I’m a big fan of the Street View feature on Google Maps, which allows you to virtually plop down into the middle of a place and, through the magic of street-level imagery, see what’s happening there, or at least what was happening when Google’s funky little camera car rolled through.
I use Street View all the time for all kinds of reasons, from simply trying to get a better idea of something’s exact location to touring cities I’ve never visited. It’s fun. So for the past several years, Bend’s lack of Street View was frustrating. At first, there were no roads highlighted in blue when you dragged that little yellow dude across the map. Then, it was just our town’s traffic arteries.
But last night, I noticed that Google has finally blanketed Bend in Street View! And the second thing I thought to do — after look at my house, of course — was to check out some of our town’s busiest music venues. (Weird, I know.)
Anyway, I ended up grabbing screenshots of several, and when you line ’em all up, it’s kind of an interesting view of a group of buildings that many folks may know and love and/or tolerate, but because of the blurry, nighttime nature of their business, have never really looked at before. (The Tower Theatre and Les Schwab Amphitheater being obvious exceptions here.)
Domino Room and Midtown Ballroom. In case you can't read the marquee, it says "ROACH GIG CANCELED" ... which is funny, because the rapper's name is Roach Gigz, but it still works. The Roach gig was canceled, after all.
Elizabeth Cook‘s show Wednesday night at McMenamins could probably be summed up in one word: charming. But they don’t pay me to write one word, so I’ll have a full review in next week’s GO! Magazine.
For now, enjoy three videos of Cook and her band showcasing their versatility with a Velvet Underground cover, a Louvin Brothers song (in tribute to Charlie Louvin, who died earlier that day), and one of Cook’s originals … in that order.
(NOTE: If you’re looking for our article on Atmosphere, we’ve run into a slight technical difficulty and will post it tonight or tomorrow, so please check back!)
Country music legend Willie Nelson returns to Bend’s Les Schwab Amphitheater tonight. Hippies, cowboys, stoners, punks, grandmas and teens alike love Willie, one of the most accomplished singers and songwriters of the past half-century, regardless of genre. Here he is talking about the songs on his new record “Country Music,” an album of country standards.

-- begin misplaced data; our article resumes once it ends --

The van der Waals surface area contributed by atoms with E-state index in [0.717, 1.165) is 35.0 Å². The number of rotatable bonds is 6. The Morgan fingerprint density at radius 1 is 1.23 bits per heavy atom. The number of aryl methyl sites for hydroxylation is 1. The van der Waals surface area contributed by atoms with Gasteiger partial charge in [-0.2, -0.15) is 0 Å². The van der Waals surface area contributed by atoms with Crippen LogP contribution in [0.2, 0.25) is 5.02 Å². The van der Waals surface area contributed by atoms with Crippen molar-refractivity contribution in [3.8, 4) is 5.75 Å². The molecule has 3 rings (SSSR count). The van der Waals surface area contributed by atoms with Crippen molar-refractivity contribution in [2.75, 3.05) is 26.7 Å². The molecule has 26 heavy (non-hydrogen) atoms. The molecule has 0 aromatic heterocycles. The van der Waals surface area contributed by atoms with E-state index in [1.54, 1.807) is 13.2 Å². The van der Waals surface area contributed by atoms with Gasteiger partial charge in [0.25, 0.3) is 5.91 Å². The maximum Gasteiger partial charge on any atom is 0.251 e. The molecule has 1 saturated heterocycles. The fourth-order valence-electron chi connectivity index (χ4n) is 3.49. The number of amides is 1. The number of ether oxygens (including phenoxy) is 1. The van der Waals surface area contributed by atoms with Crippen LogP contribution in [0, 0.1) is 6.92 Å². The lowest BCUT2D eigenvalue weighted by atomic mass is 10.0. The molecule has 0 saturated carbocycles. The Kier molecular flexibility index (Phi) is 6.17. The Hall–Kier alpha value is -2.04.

“You hear all kinds of ideas about country music: This is country, or this is, or that was and this ain’t. And it’s all a matter of opinion. But in my opinion, this is the original country music. So I’m really excited for people to hear it. There are so many great songs in every category — pop, country, bluegrass, whatever. There are a lot of great standards to choose from. Fortunately I’ve lived long enough to know them all, I think. I just love singing those songs.”
Michael O'Connor leads the audience in a chant as Slaid Cleaves performs 'Breakfast in Hell' Sunday at Sisters Folk Festival. Photo courtesy Lynn Woodward / LynnWoodwardPhotography.com
I spent my Sunday afternoon taking in the final day of the Sisters Folk Festival, where I saw Po’ Girl, Chris Kokesh & Brokentop, The Makepeace Brothers and the wonderful Slaid Cleaves. As is always the case at one of Central Oregon’s best events, I had a great time.
(Cleaves) wore a purple button-down shirt and dark slacks that I thought looked like church clothes, so I smiled when he knowingly began his Sunday set with a couple of gospel tunes, one by Woody Guthrie (“This Morning I Am Born Again”) and one original that covered the world of religions and sounded quite Hank Sr.-ish, a fact Cleaves acknowledged up front.
That one is so new, Cleaves flubbed several lines at the end, a mistake he blew off with characteristic wit. From there, though, it was smooth sailing as he played a set of frequently requested “workplace disaster songs,” including the devastatingly gorgeous “Lydia” (about coalminers’ deaths) and “Breakfast in Hell,” an epic, true story with a brawny audience-participation part.
I hope you’ll click here and read the whole thing.
Elsewhere in this week’s music section: Guitar virtuoso Phil Keaggy plays two shows, one in Redmond and one in La Pine, crossover thrash pioneers D.R.I. visit the Domino Room, rockabilly artist Ruby Dee brings her Snakehandlers to Bend, McMenamins Old St. Francis School plans a busy week of live music, and the Bend Roots Revival kicks off Thursday night with shows at five different venues around town. (Look for lots more on Bend Roots in next week’s GO!)